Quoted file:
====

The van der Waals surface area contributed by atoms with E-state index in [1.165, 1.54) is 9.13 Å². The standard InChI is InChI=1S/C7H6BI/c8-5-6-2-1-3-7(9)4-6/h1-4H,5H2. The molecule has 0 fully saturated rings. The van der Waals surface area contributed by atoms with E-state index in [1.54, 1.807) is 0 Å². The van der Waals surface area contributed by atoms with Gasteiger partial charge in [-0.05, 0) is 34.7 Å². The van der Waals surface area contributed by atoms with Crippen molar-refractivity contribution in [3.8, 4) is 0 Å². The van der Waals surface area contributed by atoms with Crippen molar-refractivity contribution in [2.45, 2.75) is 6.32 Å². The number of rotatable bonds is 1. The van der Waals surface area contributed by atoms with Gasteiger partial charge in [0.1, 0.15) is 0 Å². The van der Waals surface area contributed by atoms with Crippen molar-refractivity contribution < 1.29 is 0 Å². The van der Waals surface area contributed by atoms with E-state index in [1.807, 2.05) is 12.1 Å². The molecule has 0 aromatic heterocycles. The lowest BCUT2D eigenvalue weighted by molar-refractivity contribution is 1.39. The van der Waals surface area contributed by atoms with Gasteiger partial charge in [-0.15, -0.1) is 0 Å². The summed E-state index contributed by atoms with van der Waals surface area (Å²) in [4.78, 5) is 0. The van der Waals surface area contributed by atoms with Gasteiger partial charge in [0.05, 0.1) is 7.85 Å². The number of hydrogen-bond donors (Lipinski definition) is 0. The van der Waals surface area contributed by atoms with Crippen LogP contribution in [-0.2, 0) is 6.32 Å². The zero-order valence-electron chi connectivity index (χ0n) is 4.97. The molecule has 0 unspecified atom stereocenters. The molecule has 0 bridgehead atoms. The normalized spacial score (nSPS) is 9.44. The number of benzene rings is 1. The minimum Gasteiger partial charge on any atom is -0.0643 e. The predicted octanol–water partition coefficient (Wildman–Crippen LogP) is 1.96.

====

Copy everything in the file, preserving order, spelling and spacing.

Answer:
The van der Waals surface area contributed by atoms with E-state index in [1.165, 1.54) is 9.13 Å². The standard InChI is InChI=1S/C7H6BI/c8-5-6-2-1-3-7(9)4-6/h1-4H,5H2. The molecule has 0 fully saturated rings. The van der Waals surface area contributed by atoms with E-state index in [1.54, 1.807) is 0 Å². The van der Waals surface area contributed by atoms with Gasteiger partial charge in [-0.05, 0) is 34.7 Å². The van der Waals surface area contributed by atoms with Crippen molar-refractivity contribution in [3.8, 4) is 0 Å². The van der Waals surface area contributed by atoms with Crippen molar-refractivity contribution in [2.45, 2.75) is 6.32 Å². The number of rotatable bonds is 1. The van der Waals surface area contributed by atoms with Gasteiger partial charge in [0.1, 0.15) is 0 Å². The van der Waals surface area contributed by atoms with Crippen molar-refractivity contribution < 1.29 is 0 Å². The van der Waals surface area contributed by atoms with E-state index in [1.807, 2.05) is 12.1 Å². The molecule has 0 aromatic heterocycles. The lowest BCUT2D eigenvalue weighted by molar-refractivity contribution is 1.39. The van der Waals surface area contributed by atoms with Gasteiger partial charge in [-0.15, -0.1) is 0 Å². The summed E-state index contributed by atoms with van der Waals surface area (Å²) in [4.78, 5) is 0. The van der Waals surface area contributed by atoms with Gasteiger partial charge in [0.05, 0.1) is 7.85 Å². The number of hydrogen-bond donors (Lipinski definition) is 0. The van der Waals surface area contributed by atoms with Crippen LogP contribution in [-0.2, 0) is 6.32 Å². The zero-order valence-electron chi connectivity index (χ0n) is 4.97. The molecule has 0 unspecified atom stereocenters. The molecule has 0 bridgehead atoms. The normalized spacial score (nSPS) is 9.44. The number of benzene rings is 1. The minimum Gasteiger partial charge on any atom is -0.0643 e. The predicted octanol–water partition coefficient (Wildman–Crippen LogP) is 1.96.